In the tweet, no distinction is made between vaccines containing larger amounts of thimerosal and those containing only trace amounts. Of the 15 vaccines listed that have some thimerosal in them, 7 (or only 16% of those listed) have only a trace (i.e., less than 1 µg per dose). Trace amounts exist because some component used in the production of the vaccine contained thimerosal. Once the vaccine has been made, it is processed to remove the thimerosal, which gets almost all of it out, though because nothing in life is ever perfect, tiny amounts remain. The resulting vaccine has so little thimerosal in it that it would not cause problems, even if there were significant adverse effects from the amounts found in some pre-2001 vaccines (which, as I've already pointed out, was not the case). In other words, they're trying to pad their numbers in an effort to make things seem scarier than they are. Misinformation #2.

Their count includes vaccines that are not routinely given to children, such as the vaccine for Japanese encephalitis or tetanus toxoid. This, again, pads their numbers so that it appears that there are more vaccines that parents should worry about than there actually are. Had they actually looked only at those vaccines given to children, their number would not have been nearly as impressive. Misinformation #3.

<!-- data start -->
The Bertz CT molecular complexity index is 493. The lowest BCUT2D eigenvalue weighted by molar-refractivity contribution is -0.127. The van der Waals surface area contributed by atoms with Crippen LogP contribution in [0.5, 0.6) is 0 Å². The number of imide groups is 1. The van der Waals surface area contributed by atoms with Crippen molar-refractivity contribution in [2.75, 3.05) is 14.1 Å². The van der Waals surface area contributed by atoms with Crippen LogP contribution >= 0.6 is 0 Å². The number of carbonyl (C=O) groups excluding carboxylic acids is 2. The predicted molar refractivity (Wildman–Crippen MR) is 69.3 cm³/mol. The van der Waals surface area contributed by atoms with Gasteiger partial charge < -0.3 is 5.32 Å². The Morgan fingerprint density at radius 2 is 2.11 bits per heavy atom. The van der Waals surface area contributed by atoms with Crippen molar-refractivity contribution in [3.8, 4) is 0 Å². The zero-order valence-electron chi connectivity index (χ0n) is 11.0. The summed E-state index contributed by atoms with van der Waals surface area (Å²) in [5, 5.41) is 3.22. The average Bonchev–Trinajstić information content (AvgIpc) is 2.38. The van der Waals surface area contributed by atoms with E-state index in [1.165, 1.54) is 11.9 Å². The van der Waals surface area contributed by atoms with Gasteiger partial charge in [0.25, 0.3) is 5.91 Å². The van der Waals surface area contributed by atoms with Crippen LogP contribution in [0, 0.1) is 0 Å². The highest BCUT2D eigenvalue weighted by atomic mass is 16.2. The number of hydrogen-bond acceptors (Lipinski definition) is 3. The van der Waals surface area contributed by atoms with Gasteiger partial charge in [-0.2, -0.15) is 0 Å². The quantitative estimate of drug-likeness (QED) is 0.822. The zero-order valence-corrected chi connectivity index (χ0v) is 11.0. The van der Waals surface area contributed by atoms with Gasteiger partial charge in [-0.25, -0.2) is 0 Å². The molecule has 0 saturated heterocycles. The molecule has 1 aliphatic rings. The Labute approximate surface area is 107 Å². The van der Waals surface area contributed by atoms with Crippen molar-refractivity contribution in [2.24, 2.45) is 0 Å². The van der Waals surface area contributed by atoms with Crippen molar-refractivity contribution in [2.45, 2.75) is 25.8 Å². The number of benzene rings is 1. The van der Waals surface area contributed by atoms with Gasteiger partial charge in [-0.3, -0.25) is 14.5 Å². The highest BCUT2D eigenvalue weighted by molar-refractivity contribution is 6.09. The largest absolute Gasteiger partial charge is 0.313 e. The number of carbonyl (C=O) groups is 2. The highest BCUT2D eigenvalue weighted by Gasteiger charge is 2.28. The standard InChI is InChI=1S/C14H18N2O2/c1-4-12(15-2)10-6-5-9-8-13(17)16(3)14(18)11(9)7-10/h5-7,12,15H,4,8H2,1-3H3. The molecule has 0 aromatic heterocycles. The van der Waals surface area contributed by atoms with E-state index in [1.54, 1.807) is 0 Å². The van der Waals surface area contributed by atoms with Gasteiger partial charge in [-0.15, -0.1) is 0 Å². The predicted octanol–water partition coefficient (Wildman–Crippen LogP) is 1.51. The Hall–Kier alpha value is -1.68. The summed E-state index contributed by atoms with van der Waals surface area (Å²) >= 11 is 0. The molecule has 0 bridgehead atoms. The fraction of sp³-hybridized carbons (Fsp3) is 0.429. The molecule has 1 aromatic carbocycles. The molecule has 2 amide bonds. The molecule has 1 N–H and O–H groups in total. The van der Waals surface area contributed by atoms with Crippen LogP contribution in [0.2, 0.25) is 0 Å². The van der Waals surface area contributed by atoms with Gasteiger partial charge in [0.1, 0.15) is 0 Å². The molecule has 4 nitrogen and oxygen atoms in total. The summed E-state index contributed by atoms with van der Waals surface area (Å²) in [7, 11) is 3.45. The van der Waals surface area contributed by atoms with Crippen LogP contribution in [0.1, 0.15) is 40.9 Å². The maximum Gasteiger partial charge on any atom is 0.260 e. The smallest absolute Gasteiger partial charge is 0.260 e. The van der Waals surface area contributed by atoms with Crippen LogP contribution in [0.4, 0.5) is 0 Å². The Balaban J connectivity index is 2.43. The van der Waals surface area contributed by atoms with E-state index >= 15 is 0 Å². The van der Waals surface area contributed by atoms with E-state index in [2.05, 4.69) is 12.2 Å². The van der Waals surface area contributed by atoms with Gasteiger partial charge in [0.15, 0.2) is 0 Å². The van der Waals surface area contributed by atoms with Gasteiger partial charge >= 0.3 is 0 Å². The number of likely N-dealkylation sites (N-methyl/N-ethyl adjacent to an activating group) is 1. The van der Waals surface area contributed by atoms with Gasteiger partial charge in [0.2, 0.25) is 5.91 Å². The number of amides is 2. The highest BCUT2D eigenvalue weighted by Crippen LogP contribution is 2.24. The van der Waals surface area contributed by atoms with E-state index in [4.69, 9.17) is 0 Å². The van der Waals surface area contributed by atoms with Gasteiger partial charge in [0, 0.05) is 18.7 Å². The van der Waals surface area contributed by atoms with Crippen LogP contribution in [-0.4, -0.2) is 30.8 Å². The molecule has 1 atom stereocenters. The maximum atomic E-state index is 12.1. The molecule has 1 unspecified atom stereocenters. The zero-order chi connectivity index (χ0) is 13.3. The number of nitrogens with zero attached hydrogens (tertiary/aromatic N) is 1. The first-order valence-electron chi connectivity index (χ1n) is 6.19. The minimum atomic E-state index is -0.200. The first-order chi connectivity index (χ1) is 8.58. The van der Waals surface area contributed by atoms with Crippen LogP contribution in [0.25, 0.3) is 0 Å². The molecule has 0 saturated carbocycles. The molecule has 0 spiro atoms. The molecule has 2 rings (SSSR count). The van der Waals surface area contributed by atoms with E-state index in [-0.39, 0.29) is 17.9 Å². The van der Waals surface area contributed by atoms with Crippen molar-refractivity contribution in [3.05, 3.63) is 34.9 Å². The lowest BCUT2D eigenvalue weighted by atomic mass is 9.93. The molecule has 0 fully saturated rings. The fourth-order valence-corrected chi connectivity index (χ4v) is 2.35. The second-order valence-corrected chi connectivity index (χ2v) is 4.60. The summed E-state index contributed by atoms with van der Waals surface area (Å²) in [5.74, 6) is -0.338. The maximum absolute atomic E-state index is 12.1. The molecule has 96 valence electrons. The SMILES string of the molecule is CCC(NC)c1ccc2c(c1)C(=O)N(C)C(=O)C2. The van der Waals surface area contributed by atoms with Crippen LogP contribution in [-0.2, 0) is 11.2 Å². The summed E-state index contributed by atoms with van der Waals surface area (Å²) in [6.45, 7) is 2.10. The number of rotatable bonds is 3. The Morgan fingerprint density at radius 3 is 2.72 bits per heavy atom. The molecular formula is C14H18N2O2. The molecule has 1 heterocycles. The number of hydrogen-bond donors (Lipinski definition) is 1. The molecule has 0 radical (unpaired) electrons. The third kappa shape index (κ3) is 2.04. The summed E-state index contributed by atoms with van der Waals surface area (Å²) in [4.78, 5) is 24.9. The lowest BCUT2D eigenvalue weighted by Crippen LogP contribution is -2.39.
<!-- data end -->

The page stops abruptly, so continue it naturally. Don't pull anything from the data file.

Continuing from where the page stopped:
@VaxCalc's choice of phrasing is also somewhat misleading. They mention their sample includes "all US licensed vaccines" as of 2008. On a casual reading of that, one might think that all of the vaccines were actually in active use, being manufactured, sold, administered to people, etc. However, that is not the case. The table lists vaccines that, as of 2008, had received approval from the FDA and were licensed for distribution in the U.S. That does not mean, however, that the makers of the listed vaccines were actively marketing them. When I wrote to CDC for clarification of the table, my assessment was confirmed:
While these vaccines are licensed for distribution in the U.S., not all of them are sold in the U.S. That is a business decision made by the license holder, not FDA.
For example, if you take a closer look at the table, you will see that it includes smallpox vaccine. Yet smallpox was eradicated worldwide decades ago, and its vaccine is no longer routinely administered. So it isn't exactly representative of what people were actually receiving nor of how much thimerosal to which they were really exposed. Misinformation #4.